6 Keep an up-to-date file of local resources

Many areas have resource guides – in my area, it's the Mind Guide to Mental Health Services, which is more thumbed than the BNF. It is a treasure trove of addresses, telephone numbers and emails for the local statutory and third-sector agencies offering support for a huge range of needs. Commendably, it includes resources for the physically as well as mentally and intellectually disabled, and is updated roughly every year. Even so, there are numerous additions and corrections scribbled in, as new things are started up and contact details change. A universally accessible and searchable online resource for this kind of information would be ideal, but until then there's Google. Googling during the consultation can be a positive experience – a print-out of a map and access details to a local agency are often more helpful than a prescription.

7 Develop formal links with outside agencies

Colocating advisers from outside the NHS into primary care can be beneficial on a number of levels. Easy access to advice around social determinants of ill health such as housing, benefits, employment, volunteering and so on not only reduces the effort required by the patient to access services but also the effort required by the GP to get them there. There may also be opportunities for funding these facilities, such as sharing reception costs or room rental. Even without such inducements, the potential for reduction in workload and frustration should be enough to give this a try.

8 Develop social prescribing options

Exercise on prescription is available in many areas, although it can be relatively inflexible and somewhat tokenistic. Why not lobby your PCT or practice-based commissioning group for a more comprehensive offer? What about gardening groups, conservation volunteers, painting and decorating, furniture or bicycle repairs, art, music, yoga or dance classes? There is so much that can be done in our communities, and so many people who would benefit from doing it. GPs have the opportunity and the community profile to initiate and support such efforts and many are already doing so. Setting one up as a social enterprise can attract seed funding from various local and national agencies.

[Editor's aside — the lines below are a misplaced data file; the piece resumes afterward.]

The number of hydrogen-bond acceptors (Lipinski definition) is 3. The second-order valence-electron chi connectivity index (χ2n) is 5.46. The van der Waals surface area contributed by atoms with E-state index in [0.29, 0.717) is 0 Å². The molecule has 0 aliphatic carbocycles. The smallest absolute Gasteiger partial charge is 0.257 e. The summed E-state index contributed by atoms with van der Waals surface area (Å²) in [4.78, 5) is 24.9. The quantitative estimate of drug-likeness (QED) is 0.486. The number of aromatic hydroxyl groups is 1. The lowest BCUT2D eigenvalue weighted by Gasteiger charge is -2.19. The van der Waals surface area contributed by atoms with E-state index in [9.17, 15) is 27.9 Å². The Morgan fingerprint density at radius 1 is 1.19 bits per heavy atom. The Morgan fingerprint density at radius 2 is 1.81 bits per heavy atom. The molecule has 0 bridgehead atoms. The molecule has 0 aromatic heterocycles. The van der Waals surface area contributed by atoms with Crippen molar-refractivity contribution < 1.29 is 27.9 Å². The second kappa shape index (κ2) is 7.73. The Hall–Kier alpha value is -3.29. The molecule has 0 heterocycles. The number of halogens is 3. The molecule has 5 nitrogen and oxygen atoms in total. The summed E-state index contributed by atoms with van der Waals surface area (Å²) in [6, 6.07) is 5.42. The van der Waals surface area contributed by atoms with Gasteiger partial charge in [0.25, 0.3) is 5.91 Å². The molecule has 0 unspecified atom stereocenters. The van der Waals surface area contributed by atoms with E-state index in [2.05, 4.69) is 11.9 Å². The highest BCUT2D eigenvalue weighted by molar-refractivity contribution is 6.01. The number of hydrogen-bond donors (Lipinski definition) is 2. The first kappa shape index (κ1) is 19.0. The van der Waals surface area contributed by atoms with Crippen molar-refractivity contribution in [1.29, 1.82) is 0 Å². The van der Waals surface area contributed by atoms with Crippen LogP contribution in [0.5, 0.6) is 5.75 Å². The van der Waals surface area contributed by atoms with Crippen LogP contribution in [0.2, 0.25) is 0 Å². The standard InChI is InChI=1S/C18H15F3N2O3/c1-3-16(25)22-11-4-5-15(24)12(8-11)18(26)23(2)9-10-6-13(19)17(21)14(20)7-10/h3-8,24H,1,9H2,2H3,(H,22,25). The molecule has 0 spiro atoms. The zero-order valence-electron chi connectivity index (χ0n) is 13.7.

9 Get involved with community development

GPs are in an excellent position to know and understand the problems of the communities they serve. They are also in a position to know who the most resourceful and resilient people are in the community, and to encourage those people to get together and think about how to address their problems themselves.

Top-down initiatives often result in widening rather than closing the gap in healthcare and opportunity. Whereas bottom-up solutions, tailored to the needs of a locality, have the potential to make a sustained impact.

The support of the local primary care team can be invaluable in solving the problems of its patients and can have positive effects on the health and wellbeing of a community.

10 Take patient participation further...

Many practices have patient groups, but the extent to which patients are involved in the running of the practice is hugely variable. Imagine a world where every GP practice ran on the principles of social enterprise– an organisation with a social mission that routinely involves its patients in decisions regarding the running of the business. Radical maybe, but not impossible. It could offer an ethical, accountable method for ensuring the financial benefits of achieving targets were fairly distributed across staff teams and that the community also benefited from its part in the process by spending some of the funds on improving access to other healthcare interventions.

Dr Angela Jones is chair of the RCGP's health inequalities standing group and a sessional GP in Oxford and Westminster

Ten ways your practice can address inequality Ten ways your practice can address inequality